In Brief

New Zealand river 'must be treated like a person'

Legislation ends 140-year battle for Whanganui to be recognised as a Maori ancestor

A river in New Zealand has been granted the same legal rights as a human being, ending the longest-running legal dispute in the country's history.

The Whanganui, which is the third-largest river in New Zealand, is now considered by the country's parliament to be legally inseparable from the Maori people who claim it as their home.

The Whanganui tribe have fought for 140 years for the law to recognise the river as their ancestor.

Treating a river like a person is not unusual for the Maori community, who have a saying that goes: "I am the river and the river is me."

Hundreds of representatives from the tribe broke into a traditional song in parliament when their legal battle came to an end, the New Zealand Herald reports.

The river will be now be represented by two people; one legal guardian from the Crown and one from the Whanganui tribe, The Guardian reports.

Gerrard Albert, the Whanganui chief negotiator, says the ruling represents a victory against the "traditional model for the last 100 years of treating it [the river] from a perspective of ownership and management".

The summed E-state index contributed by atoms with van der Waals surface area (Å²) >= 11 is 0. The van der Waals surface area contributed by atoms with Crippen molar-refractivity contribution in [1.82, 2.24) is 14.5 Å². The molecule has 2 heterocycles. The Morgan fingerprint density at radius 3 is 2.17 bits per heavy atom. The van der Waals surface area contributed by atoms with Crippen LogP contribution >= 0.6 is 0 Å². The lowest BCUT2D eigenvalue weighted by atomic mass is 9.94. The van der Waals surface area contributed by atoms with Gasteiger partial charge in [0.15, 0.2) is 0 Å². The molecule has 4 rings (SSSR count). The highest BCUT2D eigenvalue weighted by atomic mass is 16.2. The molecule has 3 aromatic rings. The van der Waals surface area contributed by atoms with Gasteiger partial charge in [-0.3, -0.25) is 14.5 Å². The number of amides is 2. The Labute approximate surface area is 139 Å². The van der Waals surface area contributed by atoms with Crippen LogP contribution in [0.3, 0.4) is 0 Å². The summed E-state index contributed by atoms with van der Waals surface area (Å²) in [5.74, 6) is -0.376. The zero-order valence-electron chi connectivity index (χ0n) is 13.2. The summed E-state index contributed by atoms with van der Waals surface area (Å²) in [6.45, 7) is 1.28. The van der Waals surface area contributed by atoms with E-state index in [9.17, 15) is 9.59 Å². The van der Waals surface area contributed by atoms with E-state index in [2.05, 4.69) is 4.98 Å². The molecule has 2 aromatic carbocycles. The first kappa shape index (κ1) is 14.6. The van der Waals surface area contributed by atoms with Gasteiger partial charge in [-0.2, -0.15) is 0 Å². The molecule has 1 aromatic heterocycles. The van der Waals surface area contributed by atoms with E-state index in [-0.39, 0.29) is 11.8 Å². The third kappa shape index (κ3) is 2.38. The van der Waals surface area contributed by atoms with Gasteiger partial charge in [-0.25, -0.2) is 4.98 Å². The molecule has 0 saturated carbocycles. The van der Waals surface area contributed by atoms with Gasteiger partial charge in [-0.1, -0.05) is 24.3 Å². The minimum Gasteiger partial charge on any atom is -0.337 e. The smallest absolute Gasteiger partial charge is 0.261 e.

He says the tribe is not "anti-development" or opposed to the economic use of the river, but is simply seeking respect and the acknowledgement of their world view.

Treaty negotiations minister Chris Finlayson says he's aware that "some people will say it's pretty strange", but insists the river's new status is "no stranger than family trusts, or companies or incorporated societies".

Previous court rulings have enabled businesses to be treated like individuals under some aspects of the law, but this is the first time in history that a geographical feature has been granted legal personhood.

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